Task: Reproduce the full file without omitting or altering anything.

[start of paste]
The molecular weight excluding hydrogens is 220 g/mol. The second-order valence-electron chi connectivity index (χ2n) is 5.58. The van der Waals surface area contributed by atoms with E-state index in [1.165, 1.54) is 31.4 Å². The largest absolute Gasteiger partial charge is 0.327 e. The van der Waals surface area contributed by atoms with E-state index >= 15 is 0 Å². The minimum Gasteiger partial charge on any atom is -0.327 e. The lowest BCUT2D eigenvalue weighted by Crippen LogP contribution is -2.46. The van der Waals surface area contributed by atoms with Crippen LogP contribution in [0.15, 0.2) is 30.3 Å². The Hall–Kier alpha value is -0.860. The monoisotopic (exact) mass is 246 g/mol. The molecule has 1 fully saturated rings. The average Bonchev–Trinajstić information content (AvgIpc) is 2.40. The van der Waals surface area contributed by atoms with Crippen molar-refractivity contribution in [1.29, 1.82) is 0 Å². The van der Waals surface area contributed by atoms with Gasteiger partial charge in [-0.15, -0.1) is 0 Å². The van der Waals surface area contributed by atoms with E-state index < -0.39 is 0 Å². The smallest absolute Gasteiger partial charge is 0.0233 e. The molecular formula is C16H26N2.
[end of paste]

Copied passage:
The molecular weight excluding hydrogens is 220 g/mol. The second-order valence-electron chi connectivity index (χ2n) is 5.58. The van der Waals surface area contributed by atoms with E-state index in [1.165, 1.54) is 31.4 Å². The largest absolute Gasteiger partial charge is 0.327 e. The van der Waals surface area contributed by atoms with E-state index >= 15 is 0 Å². The minimum Gasteiger partial charge on any atom is -0.327 e. The lowest BCUT2D eigenvalue weighted by Crippen LogP contribution is -2.46. The van der Waals surface area contributed by atoms with Crippen LogP contribution in [0.15, 0.2) is 30.3 Å². The Hall–Kier alpha value is -0.860. The monoisotopic (exact) mass is 246 g/mol. The molecule has 1 fully saturated rings. The average Bonchev–Trinajstić information content (AvgIpc) is 2.40. The van der Waals surface area contributed by atoms with Crippen molar-refractivity contribution in [1.29, 1.82) is 0 Å². The van der Waals surface area contributed by atoms with Gasteiger partial charge in [-0.15, -0.1) is 0 Å². The van der Waals surface area contributed by atoms with E-state index < -0.39 is 0 Å². The smallest absolute Gasteiger partial charge is 0.0233 e. The molecular formula is C16H26N2.